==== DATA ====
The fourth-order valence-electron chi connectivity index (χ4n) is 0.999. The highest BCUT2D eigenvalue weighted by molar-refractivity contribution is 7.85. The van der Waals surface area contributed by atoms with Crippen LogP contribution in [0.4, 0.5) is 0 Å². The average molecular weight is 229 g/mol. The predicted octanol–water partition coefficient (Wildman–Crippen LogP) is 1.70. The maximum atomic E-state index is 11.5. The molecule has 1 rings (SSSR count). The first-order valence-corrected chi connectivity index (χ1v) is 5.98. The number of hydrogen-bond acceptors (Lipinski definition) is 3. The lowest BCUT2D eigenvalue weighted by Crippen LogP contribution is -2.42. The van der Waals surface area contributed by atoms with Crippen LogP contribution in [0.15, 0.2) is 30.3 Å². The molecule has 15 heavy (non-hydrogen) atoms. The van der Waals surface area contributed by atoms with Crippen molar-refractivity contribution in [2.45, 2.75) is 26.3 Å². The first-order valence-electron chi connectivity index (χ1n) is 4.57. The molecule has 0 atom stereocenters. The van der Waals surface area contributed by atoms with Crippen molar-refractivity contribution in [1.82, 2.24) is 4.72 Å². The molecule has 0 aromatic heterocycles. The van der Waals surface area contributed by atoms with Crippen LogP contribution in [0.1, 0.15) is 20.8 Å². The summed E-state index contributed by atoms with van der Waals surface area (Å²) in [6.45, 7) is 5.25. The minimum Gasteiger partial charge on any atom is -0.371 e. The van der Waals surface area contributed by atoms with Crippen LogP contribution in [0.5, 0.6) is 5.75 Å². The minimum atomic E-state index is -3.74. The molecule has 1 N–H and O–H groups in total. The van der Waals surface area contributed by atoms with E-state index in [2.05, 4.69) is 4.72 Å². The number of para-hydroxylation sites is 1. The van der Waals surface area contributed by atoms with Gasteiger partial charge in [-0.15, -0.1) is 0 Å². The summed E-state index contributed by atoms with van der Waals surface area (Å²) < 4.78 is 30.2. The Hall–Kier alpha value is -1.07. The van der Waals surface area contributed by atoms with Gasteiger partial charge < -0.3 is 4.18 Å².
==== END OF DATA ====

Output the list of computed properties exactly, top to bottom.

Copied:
The fourth-order valence-electron chi connectivity index (χ4n) is 0.999. The highest BCUT2D eigenvalue weighted by molar-refractivity contribution is 7.85. The van der Waals surface area contributed by atoms with Crippen LogP contribution in [0.4, 0.5) is 0 Å². The average molecular weight is 229 g/mol. The predicted octanol–water partition coefficient (Wildman–Crippen LogP) is 1.70. The maximum atomic E-state index is 11.5. The molecule has 1 rings (SSSR count). The first-order valence-corrected chi connectivity index (χ1v) is 5.98. The number of hydrogen-bond acceptors (Lipinski definition) is 3. The lowest BCUT2D eigenvalue weighted by Crippen LogP contribution is -2.42. The van der Waals surface area contributed by atoms with Crippen LogP contribution in [0.15, 0.2) is 30.3 Å². The molecule has 15 heavy (non-hydrogen) atoms. The van der Waals surface area contributed by atoms with Crippen molar-refractivity contribution in [2.45, 2.75) is 26.3 Å². The first-order valence-electron chi connectivity index (χ1n) is 4.57. The molecule has 0 atom stereocenters. The van der Waals surface area contributed by atoms with Crippen molar-refractivity contribution in [1.82, 2.24) is 4.72 Å². The molecule has 0 aromatic heterocycles. The van der Waals surface area contributed by atoms with Crippen LogP contribution in [0.1, 0.15) is 20.8 Å². The summed E-state index contributed by atoms with van der Waals surface area (Å²) in [6.45, 7) is 5.25. The minimum Gasteiger partial charge on any atom is -0.371 e. The van der Waals surface area contributed by atoms with Crippen LogP contribution in [0.5, 0.6) is 5.75 Å². The minimum atomic E-state index is -3.74. The molecule has 1 N–H and O–H groups in total. The van der Waals surface area contributed by atoms with E-state index in [2.05, 4.69) is 4.72 Å². The number of para-hydroxylation sites is 1. The van der Waals surface area contributed by atoms with Gasteiger partial charge in [-0.15, -0.1) is 0 Å². The summed E-state index contributed by atoms with van der Waals surface area (Å²) < 4.78 is 30.2. The Hall–Kier alpha value is -1.07. The van der Waals surface area contributed by atoms with Gasteiger partial charge < -0.3 is 4.18 Å².